A baby’s first words are an important and much awaited milestone for every parent. The early stages of learning to speak are exciting for baby and magical for parents. Here are some quick and easy activities that can encourage your baby’s first words.
Children are very motivated to make animal sounds and often replicate these sounds shortly before speech begins. Encourage your child to moo, baa and neigh through songs and play.
Mummy and Daddy
Look through old pictures, pointing out Mummy and Daddy. Babies tend to love looking at pictures, particularly of the people closest to them, and will quickly begin to point out Mummy and Daddy themselves.
Posting Box Game
Cut a hole into an ice cream tub or a cardboard box in order to create a post box. Post picture cards or toy food through the hole and say ‘gone’ as you post it.
Ready, Steady, Go!
Ready, Steady, go games are a fantastic way to encourage communication. Use a wind up toy, saying ‘ready, steady……’ and wait for your child to make a vocalisation for ‘Go’.
More tends to be an early word for many children. Find a toy or short activity that your child is very motivated in, such as bubbles, tickles or even eating a favourite food. Pause during the activity and wait for your toddler to communicate that they want more. Reward any attempt at communicating with more bubbles/food/tickles, clearly modelling the word ‘more’ before continuing the activity.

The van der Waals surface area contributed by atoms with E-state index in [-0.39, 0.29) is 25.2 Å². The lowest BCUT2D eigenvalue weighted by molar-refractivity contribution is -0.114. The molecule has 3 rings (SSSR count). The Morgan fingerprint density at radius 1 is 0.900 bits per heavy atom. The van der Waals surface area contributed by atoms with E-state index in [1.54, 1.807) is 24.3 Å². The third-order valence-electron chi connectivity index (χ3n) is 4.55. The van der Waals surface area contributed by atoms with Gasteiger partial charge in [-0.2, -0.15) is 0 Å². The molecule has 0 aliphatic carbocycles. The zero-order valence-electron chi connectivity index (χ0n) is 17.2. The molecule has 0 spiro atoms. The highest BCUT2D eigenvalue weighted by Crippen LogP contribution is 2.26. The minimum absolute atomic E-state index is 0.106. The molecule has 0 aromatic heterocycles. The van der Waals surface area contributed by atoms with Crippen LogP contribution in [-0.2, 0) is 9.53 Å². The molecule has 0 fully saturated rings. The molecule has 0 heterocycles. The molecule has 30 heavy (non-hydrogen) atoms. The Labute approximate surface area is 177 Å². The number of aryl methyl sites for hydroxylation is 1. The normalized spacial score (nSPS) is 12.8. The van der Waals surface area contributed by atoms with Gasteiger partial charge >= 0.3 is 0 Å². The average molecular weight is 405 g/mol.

Babies tend to love knocking down towers of blocks. Build up many blocks and shout Crash! As you knock them down. Your baby will soon love joining in with this activity.
One of the best methods for your child to learn of new ways is through reading books. Read storybooks to your child along with pointing to images and naming them. Soon your child will be repeating those words after you.
These quick and simple games help promote speech development and can encourage first words. Remember to always keep it simple, start with animal sounds and short words first, instead of long words with many syllables. Do not hesitate to use “baby talk” as babies find it easier to replicate horsie and doggie complicated adult words. Also remember to repeat, repeat, repeat! Children need to hear a word many times, in a number of different contexts, before attempting to use it themselves.